The Australian Competition and Consumer Commission has released its 2013 report on the prices, costs and profits of unleaded petrol in Australia which shows domestic petrol prices remained high on the back of persistently high international prices.
“The report shows that international prices and domestic fuel taxes are the key drivers of petrol prices,” ACCC Chairman Rod Sims said.
The average annual retail price at the pump for the five largest capital cities during 2012?13 fell slightly to 141.3 cpl compared with 142.8 cpl in 2011?12.
“The monitoring report shows that the international price of petrol plus fuel taxes account for 89 per cent of the retail price of petrol, while the local wholesale and retail sectors account for 11 per cent of the final price.” Of the average annual price of 141.3 cpl: the international market price of refined petrol contributed 74.2 cpl (53 per cent) while government taxes contributed 51.0 cpl (36 per cent).
In 2012-13, prices generally moved in line with the relevant international benchmark price (Singapore Mogas 95). International prices of crude oil and refined petrol have remained at historically high levels despite weak global economic conditions. The relatively high Australian dollar again provided some protection from higher international prices. Due to lower taxes on fuel compared with other countries, petrol prices in Australia are still among the lowest in the OECD.
“The report also highlights that smaller losses in refining and higher profits in retail were the main contributors to increased industry earnings,” Mr Sims said.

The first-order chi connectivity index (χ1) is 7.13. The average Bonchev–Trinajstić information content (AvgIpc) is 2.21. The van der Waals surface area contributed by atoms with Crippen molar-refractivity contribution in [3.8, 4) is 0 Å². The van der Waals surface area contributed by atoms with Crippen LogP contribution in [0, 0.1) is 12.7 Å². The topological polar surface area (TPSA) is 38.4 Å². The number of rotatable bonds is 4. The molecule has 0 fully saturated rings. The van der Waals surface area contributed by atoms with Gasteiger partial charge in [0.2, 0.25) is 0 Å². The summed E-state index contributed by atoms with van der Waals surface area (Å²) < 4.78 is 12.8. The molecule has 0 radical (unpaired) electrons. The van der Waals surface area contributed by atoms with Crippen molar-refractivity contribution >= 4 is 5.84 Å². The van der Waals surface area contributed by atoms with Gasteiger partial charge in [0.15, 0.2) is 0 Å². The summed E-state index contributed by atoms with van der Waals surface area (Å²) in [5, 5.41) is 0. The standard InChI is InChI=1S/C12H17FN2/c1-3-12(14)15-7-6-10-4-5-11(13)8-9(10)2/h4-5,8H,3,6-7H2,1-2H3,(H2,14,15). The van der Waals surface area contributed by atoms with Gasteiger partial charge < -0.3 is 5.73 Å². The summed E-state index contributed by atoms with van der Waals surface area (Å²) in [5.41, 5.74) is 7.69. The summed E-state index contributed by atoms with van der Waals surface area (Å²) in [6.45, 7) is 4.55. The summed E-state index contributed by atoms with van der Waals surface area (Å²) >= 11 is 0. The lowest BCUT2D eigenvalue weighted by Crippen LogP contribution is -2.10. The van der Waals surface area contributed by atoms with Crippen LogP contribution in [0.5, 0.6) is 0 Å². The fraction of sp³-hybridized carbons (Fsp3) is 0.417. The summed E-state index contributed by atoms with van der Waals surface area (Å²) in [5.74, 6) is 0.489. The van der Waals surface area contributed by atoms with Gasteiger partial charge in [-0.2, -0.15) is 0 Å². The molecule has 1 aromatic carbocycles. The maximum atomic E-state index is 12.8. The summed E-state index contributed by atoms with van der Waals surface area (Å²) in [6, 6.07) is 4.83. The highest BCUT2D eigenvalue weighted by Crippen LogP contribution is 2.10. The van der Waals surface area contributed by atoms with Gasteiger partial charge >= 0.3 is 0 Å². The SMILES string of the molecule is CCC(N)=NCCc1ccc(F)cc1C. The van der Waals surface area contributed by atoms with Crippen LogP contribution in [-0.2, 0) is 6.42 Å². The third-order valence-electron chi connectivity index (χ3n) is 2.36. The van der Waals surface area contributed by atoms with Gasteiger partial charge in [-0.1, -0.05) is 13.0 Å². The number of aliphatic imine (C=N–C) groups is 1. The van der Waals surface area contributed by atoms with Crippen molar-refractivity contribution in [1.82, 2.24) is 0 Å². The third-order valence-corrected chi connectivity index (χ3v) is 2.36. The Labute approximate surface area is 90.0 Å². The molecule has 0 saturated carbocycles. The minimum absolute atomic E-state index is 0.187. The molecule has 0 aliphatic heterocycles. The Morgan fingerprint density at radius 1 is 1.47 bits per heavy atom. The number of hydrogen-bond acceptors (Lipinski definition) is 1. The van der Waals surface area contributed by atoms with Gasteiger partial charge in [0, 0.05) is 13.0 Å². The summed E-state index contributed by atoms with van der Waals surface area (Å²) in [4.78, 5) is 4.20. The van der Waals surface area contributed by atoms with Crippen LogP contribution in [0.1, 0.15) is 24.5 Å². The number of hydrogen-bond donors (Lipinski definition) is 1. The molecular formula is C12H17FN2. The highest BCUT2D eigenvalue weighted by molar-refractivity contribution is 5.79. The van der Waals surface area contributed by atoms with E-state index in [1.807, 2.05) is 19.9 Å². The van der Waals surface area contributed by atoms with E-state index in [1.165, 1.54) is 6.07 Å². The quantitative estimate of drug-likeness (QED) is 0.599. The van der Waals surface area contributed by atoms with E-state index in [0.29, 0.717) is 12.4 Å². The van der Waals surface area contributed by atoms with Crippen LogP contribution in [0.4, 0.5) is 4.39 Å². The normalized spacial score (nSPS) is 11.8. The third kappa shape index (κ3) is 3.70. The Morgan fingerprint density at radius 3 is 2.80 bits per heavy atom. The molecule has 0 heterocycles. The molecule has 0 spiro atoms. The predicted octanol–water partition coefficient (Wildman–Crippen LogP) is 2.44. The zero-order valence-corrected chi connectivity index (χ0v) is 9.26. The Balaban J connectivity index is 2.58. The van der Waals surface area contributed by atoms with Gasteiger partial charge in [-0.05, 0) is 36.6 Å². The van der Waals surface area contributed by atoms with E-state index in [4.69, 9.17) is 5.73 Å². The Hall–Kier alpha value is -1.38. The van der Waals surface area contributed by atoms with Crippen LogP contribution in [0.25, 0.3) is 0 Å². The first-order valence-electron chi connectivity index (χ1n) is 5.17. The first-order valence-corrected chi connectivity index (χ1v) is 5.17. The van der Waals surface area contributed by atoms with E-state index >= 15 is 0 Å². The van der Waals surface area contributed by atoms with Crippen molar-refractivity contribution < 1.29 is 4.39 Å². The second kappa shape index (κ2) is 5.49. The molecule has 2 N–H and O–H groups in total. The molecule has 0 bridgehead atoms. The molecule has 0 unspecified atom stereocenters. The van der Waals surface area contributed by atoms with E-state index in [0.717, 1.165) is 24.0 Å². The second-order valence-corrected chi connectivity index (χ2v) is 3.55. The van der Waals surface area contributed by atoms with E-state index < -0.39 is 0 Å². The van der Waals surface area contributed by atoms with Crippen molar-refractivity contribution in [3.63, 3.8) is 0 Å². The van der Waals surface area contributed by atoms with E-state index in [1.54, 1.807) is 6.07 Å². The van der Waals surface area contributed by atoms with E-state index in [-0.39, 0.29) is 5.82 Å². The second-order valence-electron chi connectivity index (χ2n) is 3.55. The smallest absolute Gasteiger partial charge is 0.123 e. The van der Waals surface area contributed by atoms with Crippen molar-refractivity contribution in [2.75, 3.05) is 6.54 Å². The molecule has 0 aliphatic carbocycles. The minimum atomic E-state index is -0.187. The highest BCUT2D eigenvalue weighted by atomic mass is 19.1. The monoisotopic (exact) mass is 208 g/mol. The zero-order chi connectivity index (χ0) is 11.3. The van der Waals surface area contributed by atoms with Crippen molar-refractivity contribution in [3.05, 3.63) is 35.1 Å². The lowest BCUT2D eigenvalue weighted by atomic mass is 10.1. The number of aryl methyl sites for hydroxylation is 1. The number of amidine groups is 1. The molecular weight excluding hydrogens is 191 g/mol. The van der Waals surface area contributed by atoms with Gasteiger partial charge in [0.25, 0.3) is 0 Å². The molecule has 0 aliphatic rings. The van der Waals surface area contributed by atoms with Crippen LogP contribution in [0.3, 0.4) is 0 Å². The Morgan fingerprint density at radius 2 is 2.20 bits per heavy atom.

In 2012-13 net profits in the retail sector of the downstream petroleum industry increased to $535 million across all products and services, up 18.9 per cent on the previous year in real terms. Profits from convenience store sales were up 17.1 per cent in real terms to $205 million.
The release of the 2013 petrol monitoring report comes as the ACCC finalised its investigation into competition concerns in relation to shopper docket fuel discount schemes offered by the major supermarkets. The investigation resulted in the ACCC accepting enforceable Undertakings under section 87B of theCompetition and Consumer Act 2010, from Coles Group Limited, Coles Supermarkets Australia Pty Limited, Eureka Operations Pty Ltd (Coles), and Woolworths Limited (Woolworths), that they would limit their ability to cross promote or cross subsidise petrol from their supermarket sales.
The ACCC is also investigating whether price information sharing arrangements in relation to the retail petrol sector may be in breach of the Act. This investigation is nearing completion and it is anticipated it will be finalised in the coming months.
Price cycles in major metropolitan markets and relatively higher prices in regional centres continue to be a significant source of consumer concerns.
“The increased duration of price cycles and the unpredictability of the low-price day has added to the frustration of consumers, particularly those who take advantage of the low point in the cycle to purchase petrol,” Mr Sims said.
The ACCC’s 2013 Monitoring of the Australian petroleum industry report and summary is available on the ACCC’s website. The ACCC also provides regular updates and information on petrol on its website including on price cycles.